Questioner: I’m wondering how your argument fits in with the readily observable phenomena of tribalism and whether it’s not so much the collapse of authority as the selection of a particular authority that we wish to believe and follow to the exclusion of others that we don’t. So, it’s you know thinking about competing news with networks for instance I mean people tend to more or less accept you know the authority of Fox or CNN right now but not the other.
Joe Capizzi: Right yeah. No right. So right. So, in a way that we tracked onto is it, Mark? Matthew’s question right. In some ways you know people are looking for sources of authority. I think the piece that I you know that I that I would also connect that to is the relationship to truth. Right, you know in what sense are these are these things or do these tribal or rearrangements of things detach themselves from concerns about truth as opposed to affirmations of myself, right. You know, so I see this a lot on Twitter you know that our Twitter becomes really a kind of affirmation of myself. You know both in the way that one curates one’s followers and so on and blocks youknow certain kinds of discordant voices and the likes and so on, so it’s, it I think it would try to my mind this would be part and parcel with the kind of analysis you’re seeing Aaron do but obviously much more contemporaries are doing as well as they look at the way technology is influencing a lot of this. It’s about the subject, it’s about me right, and I am choosing which things are authoritative in my life to some extent independent of whether they’re true and more whether they actually affirm my thinking or my feelings, perhaps you know. So, it’s a great, it’s a great point.
Speaker: Let me take one, let me take one, I wanted you to know that’s my theology colleague Matthew Whalen and this is Matthew Lee Anderson with a question now.
Joe Capizzi: Okay. Okay great. Thank you.
Questioner: Thank you very much for the talk. It could be that I missed it, So as I understood you, I’d like to hear you say more about what you think authority should be? And how it’s different than the modern accounts. As I understood you it seemed like the modern account you gave it account of a party where it’s reasons that I would have thousands of other reasons. So, it’s sort of like directive reasons but it seemed like the problem with modern account was basically that I would only grant that those reasons have legitimacy on the basis of my own willingness, so right because insofar as those reasons fit with my self-image is so it’s really all about me at the end of the day. Is the mystic the understanding of the account you tied to truth, but you tied what to truth? Like my question is what’s the actual nature of authority there is it’s still an account of reasons that I have to act in the absence of other reasons or is there actually something different about that possible conception of authority intrinsically that might explain some of these other sorts of phenomena? Such that beauty has its own authority, even if it’s directed in a non-compelling way like we tend to think of it?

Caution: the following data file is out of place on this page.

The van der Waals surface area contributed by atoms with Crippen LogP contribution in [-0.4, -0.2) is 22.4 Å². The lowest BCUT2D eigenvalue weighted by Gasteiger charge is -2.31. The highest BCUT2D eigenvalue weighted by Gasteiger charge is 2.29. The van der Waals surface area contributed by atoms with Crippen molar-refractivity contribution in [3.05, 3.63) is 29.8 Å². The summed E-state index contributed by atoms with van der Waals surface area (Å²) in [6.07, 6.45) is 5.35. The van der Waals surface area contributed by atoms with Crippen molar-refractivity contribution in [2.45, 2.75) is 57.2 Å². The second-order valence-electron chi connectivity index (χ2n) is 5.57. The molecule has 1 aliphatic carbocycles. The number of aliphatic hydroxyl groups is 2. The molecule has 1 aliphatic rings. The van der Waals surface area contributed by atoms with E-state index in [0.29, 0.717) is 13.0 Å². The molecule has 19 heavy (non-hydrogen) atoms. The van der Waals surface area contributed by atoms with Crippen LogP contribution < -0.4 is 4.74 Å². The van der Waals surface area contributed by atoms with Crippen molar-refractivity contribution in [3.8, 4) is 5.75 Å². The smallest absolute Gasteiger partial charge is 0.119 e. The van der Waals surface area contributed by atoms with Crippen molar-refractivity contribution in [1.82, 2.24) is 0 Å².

Joe Capizzi: Look that’s like that’s a great question. In a way okay, you didn’t miss it because I didn’t say it, right so you know fair enough. Right, you know, yeah sure. So, look the. That attracts onto truth right that in the classical account. Look and I think even to some extent right you want to say that that that’s also not missing from the contemporary account, but I’ll leave that, I’ll leave that aside just for a second right because I think it just complicates things. That it tracks on to truth is another way of saying it tracks onto a certain kind of givenness of the way the world is right for the classical account. And the given of, the givenness of the way the world is revealed to us in this account in different ways beauty reveals it right, argument reveals it and of course there are there are institutions that reveal it right both in the personal sense, people, and also the church and so on. But there are reasons also given for why those different sources of authority are intelligible as sources of authority. So, it’s, so I’m not sure if this is the force of the point but if it is I would certainly concede the idea that reasons are there, right, and reasons are never absent from us right. So, some of the reasons are exactly why you listen to your pastor right, even when you don’t understand right, and it’s not like everybody needs to be capable of understanding, right we understand that. There’s lots of different reasons why people for whatever, you know for whatever reason right, there are lots of different reasons why people will not understand the dictates of authority. And we can give reasons for why it’s not necessary for them to do that, which are intelligible in terms of the givenness of certain things. Am I getting, like it’s a great, it’s a great longer question to get at, and it does deserve?